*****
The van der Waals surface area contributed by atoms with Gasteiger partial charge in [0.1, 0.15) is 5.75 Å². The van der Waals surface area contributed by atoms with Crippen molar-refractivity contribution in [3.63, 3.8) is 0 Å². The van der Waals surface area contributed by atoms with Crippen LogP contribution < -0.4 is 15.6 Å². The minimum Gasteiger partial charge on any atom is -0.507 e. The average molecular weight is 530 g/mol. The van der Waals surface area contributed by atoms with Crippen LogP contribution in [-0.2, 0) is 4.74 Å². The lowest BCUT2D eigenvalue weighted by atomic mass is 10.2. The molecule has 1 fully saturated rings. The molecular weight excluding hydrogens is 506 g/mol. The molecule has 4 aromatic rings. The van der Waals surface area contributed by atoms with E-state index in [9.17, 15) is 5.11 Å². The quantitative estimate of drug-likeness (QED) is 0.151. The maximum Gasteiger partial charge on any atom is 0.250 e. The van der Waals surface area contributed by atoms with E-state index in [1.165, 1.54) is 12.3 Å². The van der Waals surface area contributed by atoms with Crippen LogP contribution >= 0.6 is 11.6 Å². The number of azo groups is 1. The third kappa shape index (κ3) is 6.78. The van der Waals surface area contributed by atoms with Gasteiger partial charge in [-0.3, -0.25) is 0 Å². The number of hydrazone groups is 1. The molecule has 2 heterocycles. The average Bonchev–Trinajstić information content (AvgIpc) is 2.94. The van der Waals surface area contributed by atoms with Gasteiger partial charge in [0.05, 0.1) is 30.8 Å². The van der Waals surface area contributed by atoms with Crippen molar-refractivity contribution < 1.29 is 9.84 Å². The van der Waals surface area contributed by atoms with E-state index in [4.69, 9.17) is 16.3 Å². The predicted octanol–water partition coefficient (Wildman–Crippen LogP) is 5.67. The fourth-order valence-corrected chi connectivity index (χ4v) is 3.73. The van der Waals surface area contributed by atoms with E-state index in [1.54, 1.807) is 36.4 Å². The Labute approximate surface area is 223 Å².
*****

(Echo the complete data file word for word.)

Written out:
The van der Waals surface area contributed by atoms with Gasteiger partial charge in [0.1, 0.15) is 5.75 Å². The van der Waals surface area contributed by atoms with Crippen molar-refractivity contribution in [3.63, 3.8) is 0 Å². The van der Waals surface area contributed by atoms with Crippen LogP contribution < -0.4 is 15.6 Å². The minimum Gasteiger partial charge on any atom is -0.507 e. The average molecular weight is 530 g/mol. The van der Waals surface area contributed by atoms with Crippen LogP contribution in [-0.2, 0) is 4.74 Å². The lowest BCUT2D eigenvalue weighted by atomic mass is 10.2. The molecule has 1 fully saturated rings. The molecular weight excluding hydrogens is 506 g/mol. The molecule has 4 aromatic rings. The van der Waals surface area contributed by atoms with E-state index in [9.17, 15) is 5.11 Å². The quantitative estimate of drug-likeness (QED) is 0.151. The maximum Gasteiger partial charge on any atom is 0.250 e. The van der Waals surface area contributed by atoms with E-state index in [1.165, 1.54) is 12.3 Å². The van der Waals surface area contributed by atoms with Crippen LogP contribution >= 0.6 is 11.6 Å². The number of azo groups is 1. The third kappa shape index (κ3) is 6.78. The van der Waals surface area contributed by atoms with Gasteiger partial charge in [-0.3, -0.25) is 0 Å². The number of hydrazone groups is 1. The molecule has 2 heterocycles. The average Bonchev–Trinajstić information content (AvgIpc) is 2.94. The van der Waals surface area contributed by atoms with Gasteiger partial charge in [0.05, 0.1) is 30.8 Å². The van der Waals surface area contributed by atoms with Crippen molar-refractivity contribution < 1.29 is 9.84 Å². The van der Waals surface area contributed by atoms with E-state index in [4.69, 9.17) is 16.3 Å². The predicted octanol–water partition coefficient (Wildman–Crippen LogP) is 5.67. The fourth-order valence-corrected chi connectivity index (χ4v) is 3.73. The van der Waals surface area contributed by atoms with E-state index in [1.54, 1.807) is 36.4 Å². The Labute approximate surface area is 223 Å².